Removing An Old Central Air Conditioner: Steps You Can Do Before The Technician Arrives
Most homeowners prefer to have an HVAC contractor remove an old central air unit. However, if you would like to save some money on labor costs, you can remove parts of the old unit yourself. Here are some steps you can safely complete without needing an HVAC education or license.
1. Cut the Power and Pull the Fuses
There is always a circuit breaker that controls the "on" switch to the air conditioner. Find the breaker in your fuse box that is marked for the air conditioner and turn it off. Leave it off until the technician tells you to turn it back on. Then go outside and find the fuse box for the condenser. It is almost always located on the side of the house right behind your condenser box. Open the box and look for the pull handle marked "fuses" and "pull to disconnect." Now all the power is cut to the air conditioner's indoor and outdoor components and it is safe for anyone to work on.
2. Remove the Exterior Box of the Condenser
The exterior box of the condenser is the casing and some filters. This typically has some screws and bolts to hold it on and in place, so look for the screws/bolts and undo them. Then carefully lift the casing/box off of the unit. You can invert this and set it aside once you have removed it.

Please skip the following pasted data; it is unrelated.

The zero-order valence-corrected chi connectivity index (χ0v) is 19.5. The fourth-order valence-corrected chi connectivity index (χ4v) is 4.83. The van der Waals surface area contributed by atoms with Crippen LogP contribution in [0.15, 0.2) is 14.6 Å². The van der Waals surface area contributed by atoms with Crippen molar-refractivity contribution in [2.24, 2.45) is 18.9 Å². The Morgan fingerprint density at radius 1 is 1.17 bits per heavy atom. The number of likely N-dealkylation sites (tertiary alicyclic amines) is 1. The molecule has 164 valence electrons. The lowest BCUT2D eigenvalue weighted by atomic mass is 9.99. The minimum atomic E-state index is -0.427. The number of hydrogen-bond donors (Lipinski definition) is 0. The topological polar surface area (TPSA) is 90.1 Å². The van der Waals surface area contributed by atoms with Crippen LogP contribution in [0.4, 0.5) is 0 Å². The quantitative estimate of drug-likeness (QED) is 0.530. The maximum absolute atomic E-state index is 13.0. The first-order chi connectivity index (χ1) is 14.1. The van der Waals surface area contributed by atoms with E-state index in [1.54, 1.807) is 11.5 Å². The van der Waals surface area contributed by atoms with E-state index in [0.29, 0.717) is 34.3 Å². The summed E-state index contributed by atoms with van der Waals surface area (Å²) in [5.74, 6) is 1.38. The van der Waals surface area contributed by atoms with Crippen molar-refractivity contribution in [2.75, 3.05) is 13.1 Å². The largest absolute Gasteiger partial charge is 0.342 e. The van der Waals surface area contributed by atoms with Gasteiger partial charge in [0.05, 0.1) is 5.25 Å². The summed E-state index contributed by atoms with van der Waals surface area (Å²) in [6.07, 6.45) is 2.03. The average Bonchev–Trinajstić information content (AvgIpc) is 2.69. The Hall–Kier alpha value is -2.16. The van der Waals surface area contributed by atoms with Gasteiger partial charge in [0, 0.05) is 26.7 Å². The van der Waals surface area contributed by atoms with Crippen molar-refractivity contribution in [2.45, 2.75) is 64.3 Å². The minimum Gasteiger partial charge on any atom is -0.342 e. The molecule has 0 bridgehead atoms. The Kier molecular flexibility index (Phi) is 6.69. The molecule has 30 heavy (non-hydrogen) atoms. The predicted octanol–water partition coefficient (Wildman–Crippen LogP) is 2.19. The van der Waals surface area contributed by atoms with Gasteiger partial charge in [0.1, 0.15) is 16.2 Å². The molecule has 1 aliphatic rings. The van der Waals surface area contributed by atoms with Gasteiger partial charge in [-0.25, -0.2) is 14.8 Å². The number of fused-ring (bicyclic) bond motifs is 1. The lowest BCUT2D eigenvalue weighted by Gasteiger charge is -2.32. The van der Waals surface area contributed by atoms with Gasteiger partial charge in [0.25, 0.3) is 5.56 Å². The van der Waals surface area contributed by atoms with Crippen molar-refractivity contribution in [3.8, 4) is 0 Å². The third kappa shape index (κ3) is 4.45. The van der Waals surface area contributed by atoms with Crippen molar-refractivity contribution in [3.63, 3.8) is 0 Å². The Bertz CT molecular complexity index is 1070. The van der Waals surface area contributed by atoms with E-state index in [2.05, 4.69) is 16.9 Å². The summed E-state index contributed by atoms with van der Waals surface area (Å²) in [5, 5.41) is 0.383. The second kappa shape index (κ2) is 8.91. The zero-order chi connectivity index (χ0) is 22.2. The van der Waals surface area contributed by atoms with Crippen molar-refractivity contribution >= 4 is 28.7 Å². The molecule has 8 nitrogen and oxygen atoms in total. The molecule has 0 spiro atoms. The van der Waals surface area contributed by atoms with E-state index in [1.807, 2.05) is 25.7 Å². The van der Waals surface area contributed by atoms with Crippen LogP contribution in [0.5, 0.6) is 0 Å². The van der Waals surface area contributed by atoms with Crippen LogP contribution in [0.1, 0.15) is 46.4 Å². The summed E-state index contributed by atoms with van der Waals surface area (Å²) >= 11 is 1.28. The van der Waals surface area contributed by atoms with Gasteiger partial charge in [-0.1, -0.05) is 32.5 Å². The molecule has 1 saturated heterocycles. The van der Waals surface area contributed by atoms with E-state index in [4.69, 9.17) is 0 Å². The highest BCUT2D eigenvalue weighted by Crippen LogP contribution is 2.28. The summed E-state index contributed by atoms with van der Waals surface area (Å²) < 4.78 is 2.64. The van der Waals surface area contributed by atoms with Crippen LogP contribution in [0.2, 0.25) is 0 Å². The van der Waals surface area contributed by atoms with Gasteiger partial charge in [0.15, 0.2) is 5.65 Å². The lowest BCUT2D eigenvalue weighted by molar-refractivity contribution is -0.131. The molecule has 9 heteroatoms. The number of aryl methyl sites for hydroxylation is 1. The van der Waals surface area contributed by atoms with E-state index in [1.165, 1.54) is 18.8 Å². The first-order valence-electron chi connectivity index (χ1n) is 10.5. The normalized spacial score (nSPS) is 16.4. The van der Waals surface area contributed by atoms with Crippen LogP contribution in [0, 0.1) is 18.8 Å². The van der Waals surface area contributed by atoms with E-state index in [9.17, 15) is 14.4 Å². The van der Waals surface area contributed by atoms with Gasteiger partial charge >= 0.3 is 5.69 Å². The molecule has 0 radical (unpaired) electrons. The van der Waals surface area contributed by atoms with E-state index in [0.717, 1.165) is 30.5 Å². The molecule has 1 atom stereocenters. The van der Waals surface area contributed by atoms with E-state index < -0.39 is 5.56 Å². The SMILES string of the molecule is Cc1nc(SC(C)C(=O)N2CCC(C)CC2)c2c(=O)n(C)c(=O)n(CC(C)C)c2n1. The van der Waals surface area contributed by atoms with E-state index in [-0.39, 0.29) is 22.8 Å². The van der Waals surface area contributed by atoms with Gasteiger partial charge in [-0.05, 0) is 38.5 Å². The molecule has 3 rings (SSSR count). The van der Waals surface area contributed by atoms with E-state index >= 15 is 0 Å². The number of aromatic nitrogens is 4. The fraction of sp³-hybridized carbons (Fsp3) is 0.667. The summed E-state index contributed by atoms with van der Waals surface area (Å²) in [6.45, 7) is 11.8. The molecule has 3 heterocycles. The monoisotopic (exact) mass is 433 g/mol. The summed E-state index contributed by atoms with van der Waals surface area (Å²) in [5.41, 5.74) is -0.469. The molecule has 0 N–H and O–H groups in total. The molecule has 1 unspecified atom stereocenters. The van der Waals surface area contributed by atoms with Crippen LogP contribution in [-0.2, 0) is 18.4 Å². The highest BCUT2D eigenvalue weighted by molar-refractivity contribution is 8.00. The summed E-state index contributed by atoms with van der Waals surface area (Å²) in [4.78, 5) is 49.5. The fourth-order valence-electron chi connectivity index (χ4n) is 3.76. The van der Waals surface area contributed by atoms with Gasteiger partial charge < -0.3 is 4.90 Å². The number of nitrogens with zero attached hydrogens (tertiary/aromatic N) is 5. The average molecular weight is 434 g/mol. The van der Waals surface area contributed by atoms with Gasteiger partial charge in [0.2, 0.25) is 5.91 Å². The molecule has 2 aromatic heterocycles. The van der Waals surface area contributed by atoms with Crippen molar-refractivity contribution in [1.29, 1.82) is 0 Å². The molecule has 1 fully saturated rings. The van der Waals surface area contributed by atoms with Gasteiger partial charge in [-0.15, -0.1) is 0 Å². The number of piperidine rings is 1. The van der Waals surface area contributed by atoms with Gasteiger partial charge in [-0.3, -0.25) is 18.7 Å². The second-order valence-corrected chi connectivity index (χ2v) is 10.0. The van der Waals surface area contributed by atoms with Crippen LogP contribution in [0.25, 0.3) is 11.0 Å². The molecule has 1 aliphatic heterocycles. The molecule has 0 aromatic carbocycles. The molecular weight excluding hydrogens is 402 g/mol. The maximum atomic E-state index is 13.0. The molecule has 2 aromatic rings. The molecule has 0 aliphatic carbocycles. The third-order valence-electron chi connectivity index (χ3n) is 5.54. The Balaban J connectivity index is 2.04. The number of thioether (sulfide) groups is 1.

3. Remove the Circulation Fan
Most condensers have a circulation fan for blowing out hot air and/or pulling in cooler air. This should be fairly easy to remove too. The blades may be very sharp or rusty from years in the outdoor weather, so be very careful when removing them. Tetanus with its accompanying shots is not something you want to pay for after trying to save money by taking apart the air conditioner.
4. Leave the Evaporator, the Condenser Motor, the Refrigeration Unit and the Electrical Wiring for the Technician
Unless you have intermediate electrical skills, leave the electrical wiring alone. Since your new air conditioner may be able to reuse the cables and wiring, that is another good reason to leave these components alone. The evaporator, the condenser motor and the refrigeration unit should not be handled or removed by you because these are government-regulated parts that can only be removed safely by a licensed HVAC technician/contractor. Therefore, leave these parts for the technician to remove.